Fatherhood has been a fascinating, frightening, fulfilling journey. The journey so far has been full of lessons, 5 of which I would like to share here…
5 Findings on Fatherhood From a Fairly Fresh-Faced Father
“So how does it feel being a dad?”. That question always brings a smile to my face, as it leads to several moments of self-reflection and contemplation, which then confuses the person who has asked me because they are then just standing there looking at me smiling in the distance and not saying anything.
Fatherhood has been a fascinating, frightening, fulfilling journey. Although the last eighteen months have felt like a blur, there are also some very vivid memories that I doubt I will ever forget: The moment I knew it was time to go to the hospital for the birth and the entire journey through labour, or when I witnessed my daughter enter the world. Her first smile, her first word (which was Baba, obviously…), her first steps.
Having the challenges brought about by COVID and the pandemic added a new dynamic to life. All the expectations in the leadup to the birth had to change. No ante-natal classes, not being able to attend scans and check-ups, not being able to actively share the joy in the build-up to the birth, all brought about difficulties, emotions and tests that only Allah and His wisdom and mercy could guide us through. My daughter was born during the Autumn of 2020, which was essentially peak lock-down. Birthing partners were not to accompany the expecting mothers-to-be until active labour and had to instead wait in their cars in nervous anticipation.
Meanwhile, the government was promoting an Eat Out to Help Out campaign, where they encouraged groups of people to dine in restaurants. It was bizarre because if the rules were followed, the only way I would have been able to constantly be there for my wife during the birth was if she was to give birth at a Nandos. Alhamdulillah, Allah created the circumstances that meant I was there for the birth. And Subhanallah, witnessing the birth is something one can never forget. A truly surreal, awe-inducing, a miraculous experience that makes you marvel at Allah’s might and mercy all the more.
Then the real fun began.
The journey so far has been full of lessons, 5 of which I would like to share here. I thought it would be best to split it into three 6-month parts to signify my reflections and findings over the last 18 months.
Birth to 6 months
1. Mothers are miraculous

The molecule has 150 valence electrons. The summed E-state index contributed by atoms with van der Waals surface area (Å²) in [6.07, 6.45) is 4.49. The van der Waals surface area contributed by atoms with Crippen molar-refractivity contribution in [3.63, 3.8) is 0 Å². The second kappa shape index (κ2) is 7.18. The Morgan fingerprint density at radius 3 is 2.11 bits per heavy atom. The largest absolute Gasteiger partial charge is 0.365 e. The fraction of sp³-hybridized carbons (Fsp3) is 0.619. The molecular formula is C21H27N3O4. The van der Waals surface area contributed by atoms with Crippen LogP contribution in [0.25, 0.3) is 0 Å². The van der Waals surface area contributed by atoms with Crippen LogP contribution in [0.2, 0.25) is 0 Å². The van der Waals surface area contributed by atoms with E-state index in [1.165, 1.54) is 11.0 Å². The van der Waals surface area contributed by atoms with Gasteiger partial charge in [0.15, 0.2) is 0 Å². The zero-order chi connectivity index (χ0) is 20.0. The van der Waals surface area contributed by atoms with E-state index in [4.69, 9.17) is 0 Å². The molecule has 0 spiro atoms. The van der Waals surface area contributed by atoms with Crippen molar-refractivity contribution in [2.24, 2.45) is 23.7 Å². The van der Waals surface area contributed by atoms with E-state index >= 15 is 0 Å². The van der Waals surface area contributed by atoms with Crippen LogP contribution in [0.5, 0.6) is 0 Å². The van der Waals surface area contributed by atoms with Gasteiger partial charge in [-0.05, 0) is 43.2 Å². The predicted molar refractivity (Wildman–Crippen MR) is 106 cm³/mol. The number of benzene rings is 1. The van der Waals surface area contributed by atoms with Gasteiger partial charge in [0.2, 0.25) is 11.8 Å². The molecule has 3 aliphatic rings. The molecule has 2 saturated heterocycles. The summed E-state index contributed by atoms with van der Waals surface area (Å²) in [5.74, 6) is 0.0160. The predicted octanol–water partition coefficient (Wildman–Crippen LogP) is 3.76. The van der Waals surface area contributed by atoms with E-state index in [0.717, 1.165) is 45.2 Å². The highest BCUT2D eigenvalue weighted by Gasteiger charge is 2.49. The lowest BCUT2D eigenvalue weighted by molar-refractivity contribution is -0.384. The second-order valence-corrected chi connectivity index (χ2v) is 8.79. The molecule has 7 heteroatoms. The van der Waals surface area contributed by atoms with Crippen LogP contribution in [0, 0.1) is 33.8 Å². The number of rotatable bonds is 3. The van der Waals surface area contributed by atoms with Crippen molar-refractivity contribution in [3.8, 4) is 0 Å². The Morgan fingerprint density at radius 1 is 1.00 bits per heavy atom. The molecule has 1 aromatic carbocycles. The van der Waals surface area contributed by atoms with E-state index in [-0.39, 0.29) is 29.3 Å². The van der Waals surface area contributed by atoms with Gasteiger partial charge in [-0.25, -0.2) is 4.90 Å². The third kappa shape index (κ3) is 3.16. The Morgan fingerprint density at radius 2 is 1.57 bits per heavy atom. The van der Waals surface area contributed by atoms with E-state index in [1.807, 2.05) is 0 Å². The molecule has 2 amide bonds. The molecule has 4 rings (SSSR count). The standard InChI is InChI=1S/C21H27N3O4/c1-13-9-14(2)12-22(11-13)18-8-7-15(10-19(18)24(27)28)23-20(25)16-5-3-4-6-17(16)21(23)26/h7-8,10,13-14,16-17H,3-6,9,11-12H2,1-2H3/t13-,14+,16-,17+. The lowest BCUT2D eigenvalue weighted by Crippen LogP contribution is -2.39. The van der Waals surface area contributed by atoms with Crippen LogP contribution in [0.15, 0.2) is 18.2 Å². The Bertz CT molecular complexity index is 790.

It is related that The Holy Prophet Mohammad said in his well-known discourse, “The heaven is under the feet of the mothers.”
This statement rang true in my ears after what I had witnessed from before the birth, to the birth itself, to everything after. Honestly, mothers go through a whole universe of challenges, including the craziest thing which is firstly carrying another whole, growing, moving human inside them, and then pushing said little human out, while maintaining their grace. Then, after that ordeal, they need to then feed them and ensure they are well looked after, all while recovering. It really is incredible and truly super-human.
2. As the father, be there.
After this realisation that mothers are the real superheroes (a relation that is only profound if experienced first hand and goes beyond the words anyone could ever tell you), I was naturally asking myself how I can fulfil my role as a father to the best of my ability. There are the expected job-shares between the two parents such as nappy duties, nap times and baths, maybe even some cleaning if you’re really lucky. The specific roles also usually kick in, with the father going to work and the mother looking after the child.
However, what I learnt was that just as there is a need to be emotionally available during the marriage pre-kids, there is an even greater need for the dad to be there for the mum, especially during the first 2 months post-partum. This period is when the dreaded baby blues kick in for the mother, so being the support for them as the father is all the more important. In general, parenthood is optimal when both parents are involved, but more importantly on the same page and are helping one another on the journey.
3. Sleep is the biggest thing you will lose
To this day, I can count the number of days I have had a sound night’s sleep on 2 hands, and that is because I was away from my wife and daughter for those nights! As a unit, I don’t think we have experienced a night where my daughter has slept through for months. Some children sleep through the night, others do not. However, for the first six months, sleep will be something you will need to consider sacrificing more than anything else. I initially resisted this realisation for a very long time, which led to frustration and annoyance.